One important thing for a cornerback is what is known as a trigger.  This is when the defensive player breaks out of a backpedal to make a play on the ball.  Elite cornerbacks need to break out of their backpedal and accelerate as quickly as possible, each wasted step gives the receiver more time to catch the ball and gives the quarterback a larger margin of error.  Here are some plays that display Justin Gilbert’s trigger:


Gilbert read that the receiver was running a button hook and saw the QB releasing the ball, he was seamlessly able to break from his backpedal into a sprint to make a play on the ball


Here the Wide Receiver is running a comeback route and Gilbert is late to recognize it, he uses his great footwork and acceleration to close in on the receiver and make a play on the ball.


On this play Justin Gilbert is in the perfect position, it looks like the wide receiver is running a button hook which Gilbert breaks back on and has covered, but the quarterback is throwing back shoulder which Gilbert also has covered.  After covering the play perfectly Gilbert finishes the play perfectly by intercepting the pass and returning it for a touchdown.


Another Important part of a defensive backs game is to have fluid and loose hips, this allows them to break in and out of routes with the most athletic wide receivers.


Here you see Gilbert has trouble turning his hips on the out route by the wide receiver, he takes extra steps to get turned around and only breaks up this play due to a combination of an awful throw by the quarterback and his elite closing speed.


When a wide receiver is running a button hook or a comeback route his goal is to break the cornerbacks cushion forcing the cornerback to turn and run, Gilbert allowed the wide receiver to eat up his cushion forcing him to turn and run.  Once Gilbert turns he is unable to turn again due to his tight hips and the receiver is able to make an easy catch.  This is a combination of Gilbert not understanding what a receiver is trying to due to him, and Gilbert not having fluid hips that allow him to make sudden movements.


Tackling is important for every position, but it is especially important to defensive backs, Antoine Winfield made a career out of being a run stopping cornerback.  I’ll say this right now Gilbert is no Antoine Winfield, he is soft.  Gilbert is what is known as a shoe string tackler.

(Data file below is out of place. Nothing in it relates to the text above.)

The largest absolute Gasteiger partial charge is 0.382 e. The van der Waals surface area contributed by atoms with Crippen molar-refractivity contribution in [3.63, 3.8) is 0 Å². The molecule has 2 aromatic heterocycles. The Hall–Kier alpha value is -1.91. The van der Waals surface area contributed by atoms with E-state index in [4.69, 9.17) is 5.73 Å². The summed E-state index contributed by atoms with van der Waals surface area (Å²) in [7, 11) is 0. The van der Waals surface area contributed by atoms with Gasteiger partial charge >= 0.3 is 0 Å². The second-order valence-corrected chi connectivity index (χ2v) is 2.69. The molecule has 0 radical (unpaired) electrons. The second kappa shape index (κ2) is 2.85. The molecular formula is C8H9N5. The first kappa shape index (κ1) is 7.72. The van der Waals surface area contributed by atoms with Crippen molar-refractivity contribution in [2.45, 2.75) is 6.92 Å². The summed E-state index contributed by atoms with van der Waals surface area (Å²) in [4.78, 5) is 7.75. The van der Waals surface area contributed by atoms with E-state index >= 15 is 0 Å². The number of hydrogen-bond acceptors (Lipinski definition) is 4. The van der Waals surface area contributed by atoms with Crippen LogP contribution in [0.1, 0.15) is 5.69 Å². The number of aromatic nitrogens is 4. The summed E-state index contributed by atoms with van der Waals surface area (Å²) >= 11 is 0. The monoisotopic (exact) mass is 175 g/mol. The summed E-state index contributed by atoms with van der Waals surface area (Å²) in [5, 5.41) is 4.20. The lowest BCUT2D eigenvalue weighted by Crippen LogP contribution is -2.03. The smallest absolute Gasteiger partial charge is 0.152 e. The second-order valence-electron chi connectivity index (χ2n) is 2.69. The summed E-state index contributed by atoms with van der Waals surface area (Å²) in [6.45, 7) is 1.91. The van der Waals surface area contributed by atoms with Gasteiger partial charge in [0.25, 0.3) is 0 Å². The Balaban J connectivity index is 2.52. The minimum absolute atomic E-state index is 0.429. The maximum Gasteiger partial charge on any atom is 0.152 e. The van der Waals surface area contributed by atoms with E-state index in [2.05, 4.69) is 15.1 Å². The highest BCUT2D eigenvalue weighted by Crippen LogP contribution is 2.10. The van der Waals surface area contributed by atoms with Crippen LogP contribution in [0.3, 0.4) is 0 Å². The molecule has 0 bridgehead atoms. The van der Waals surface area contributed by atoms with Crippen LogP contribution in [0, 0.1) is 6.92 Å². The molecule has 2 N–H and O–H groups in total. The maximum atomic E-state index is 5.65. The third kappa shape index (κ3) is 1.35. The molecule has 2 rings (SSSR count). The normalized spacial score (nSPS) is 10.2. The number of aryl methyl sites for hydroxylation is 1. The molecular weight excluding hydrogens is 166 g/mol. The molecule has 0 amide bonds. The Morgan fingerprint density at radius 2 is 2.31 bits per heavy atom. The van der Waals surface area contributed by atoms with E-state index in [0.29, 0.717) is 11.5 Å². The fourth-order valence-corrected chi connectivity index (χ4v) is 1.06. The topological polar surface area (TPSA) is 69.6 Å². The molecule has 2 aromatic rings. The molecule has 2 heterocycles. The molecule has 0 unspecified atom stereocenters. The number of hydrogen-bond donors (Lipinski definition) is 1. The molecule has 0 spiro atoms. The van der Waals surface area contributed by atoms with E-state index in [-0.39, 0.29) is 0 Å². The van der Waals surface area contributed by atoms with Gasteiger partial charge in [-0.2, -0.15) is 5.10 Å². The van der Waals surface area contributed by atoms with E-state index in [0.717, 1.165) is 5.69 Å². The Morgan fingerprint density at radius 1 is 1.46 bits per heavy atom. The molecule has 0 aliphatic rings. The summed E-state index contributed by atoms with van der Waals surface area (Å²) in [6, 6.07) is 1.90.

On this play Gilbert allows a wide receiver to block him, he doesn’t even attempt to shed the block, fundamentally he does the right thing by keeping his outside arm free but that is about the extent of the good that he does on the play, the receiver somehow decides it is a good idea to run into Gilbert’s open arm and Gilbert just swings his arm at him and doesn’t even attempt to wrap him up.


On this play I want to believe that Justin Gilbert tripped, but I am almost sure that is not what happened.  It looks like Gilbert planned on making a tackle but he saw the offensive lineman and in fear of being hit he dove at the receivers ankles rather than wrapping the receiver up.  Gilbert is pathetic when it comes to run defense.


One of the final important things to a cornerback is their ability to play the ball in the air and high point the ball like they are a wide receiver.  This is the one area where Justin Gilbert is truly special.


Here Gilbert stays with his receiver through the double move and knows the ball is coming before the receiver does, Gilbert then elevates and catches the ball at it’s highest point.


Here Gilbert ends up one on one with a significantly bigger receiver, Gilbert though is able to squeeze the receiver to the sideline essentially using the sideline as another defender.  Now the receiver has to adjust to the ball and stay in bounds, this causes the receiver to adjust his jump and doesn’t allow him to high point the ball.  Gilbert tracks and high points the ball perfectly getting a big pass deflection in the end zone.